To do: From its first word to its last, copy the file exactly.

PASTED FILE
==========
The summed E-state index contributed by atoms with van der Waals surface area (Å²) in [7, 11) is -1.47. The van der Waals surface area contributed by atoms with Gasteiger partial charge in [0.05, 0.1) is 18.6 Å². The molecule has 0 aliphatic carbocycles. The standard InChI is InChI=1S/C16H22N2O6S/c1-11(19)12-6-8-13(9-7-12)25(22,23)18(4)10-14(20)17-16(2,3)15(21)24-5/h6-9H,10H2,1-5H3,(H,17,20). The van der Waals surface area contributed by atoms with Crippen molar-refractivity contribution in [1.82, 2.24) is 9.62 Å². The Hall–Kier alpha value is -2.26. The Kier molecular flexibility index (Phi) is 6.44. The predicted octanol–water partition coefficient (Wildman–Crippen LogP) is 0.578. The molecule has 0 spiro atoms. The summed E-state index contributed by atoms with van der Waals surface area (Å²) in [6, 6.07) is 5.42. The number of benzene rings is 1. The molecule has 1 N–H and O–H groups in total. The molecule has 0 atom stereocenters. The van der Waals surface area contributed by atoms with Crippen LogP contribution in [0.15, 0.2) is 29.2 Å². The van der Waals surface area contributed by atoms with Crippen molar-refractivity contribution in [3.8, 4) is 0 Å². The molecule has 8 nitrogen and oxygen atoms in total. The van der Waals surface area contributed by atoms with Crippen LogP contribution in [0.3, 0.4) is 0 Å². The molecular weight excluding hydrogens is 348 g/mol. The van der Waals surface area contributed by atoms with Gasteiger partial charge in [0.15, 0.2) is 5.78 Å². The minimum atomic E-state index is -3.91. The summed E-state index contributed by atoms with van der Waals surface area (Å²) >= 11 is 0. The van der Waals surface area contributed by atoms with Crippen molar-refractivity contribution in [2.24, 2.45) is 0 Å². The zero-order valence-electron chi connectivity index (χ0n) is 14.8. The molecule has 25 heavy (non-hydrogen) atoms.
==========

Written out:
The summed E-state index contributed by atoms with van der Waals surface area (Å²) in [7, 11) is -1.47. The van der Waals surface area contributed by atoms with Gasteiger partial charge in [0.05, 0.1) is 18.6 Å². The molecule has 0 aliphatic carbocycles. The standard InChI is InChI=1S/C16H22N2O6S/c1-11(19)12-6-8-13(9-7-12)25(22,23)18(4)10-14(20)17-16(2,3)15(21)24-5/h6-9H,10H2,1-5H3,(H,17,20). The van der Waals surface area contributed by atoms with Crippen molar-refractivity contribution in [1.82, 2.24) is 9.62 Å². The Hall–Kier alpha value is -2.26. The Kier molecular flexibility index (Phi) is 6.44. The predicted octanol–water partition coefficient (Wildman–Crippen LogP) is 0.578. The molecule has 0 spiro atoms. The summed E-state index contributed by atoms with van der Waals surface area (Å²) in [6, 6.07) is 5.42. The number of benzene rings is 1. The molecule has 1 N–H and O–H groups in total. The molecule has 0 atom stereocenters. The van der Waals surface area contributed by atoms with Crippen LogP contribution in [0.15, 0.2) is 29.2 Å². The van der Waals surface area contributed by atoms with Crippen molar-refractivity contribution in [3.8, 4) is 0 Å². The molecule has 8 nitrogen and oxygen atoms in total. The van der Waals surface area contributed by atoms with Crippen LogP contribution in [0.3, 0.4) is 0 Å². The molecular weight excluding hydrogens is 348 g/mol. The van der Waals surface area contributed by atoms with Gasteiger partial charge in [0.15, 0.2) is 5.78 Å². The minimum atomic E-state index is -3.91. The summed E-state index contributed by atoms with van der Waals surface area (Å²) >= 11 is 0. The van der Waals surface area contributed by atoms with Crippen molar-refractivity contribution in [2.24, 2.45) is 0 Å². The zero-order valence-electron chi connectivity index (χ0n) is 14.8. The molecule has 25 heavy (non-hydrogen) atoms.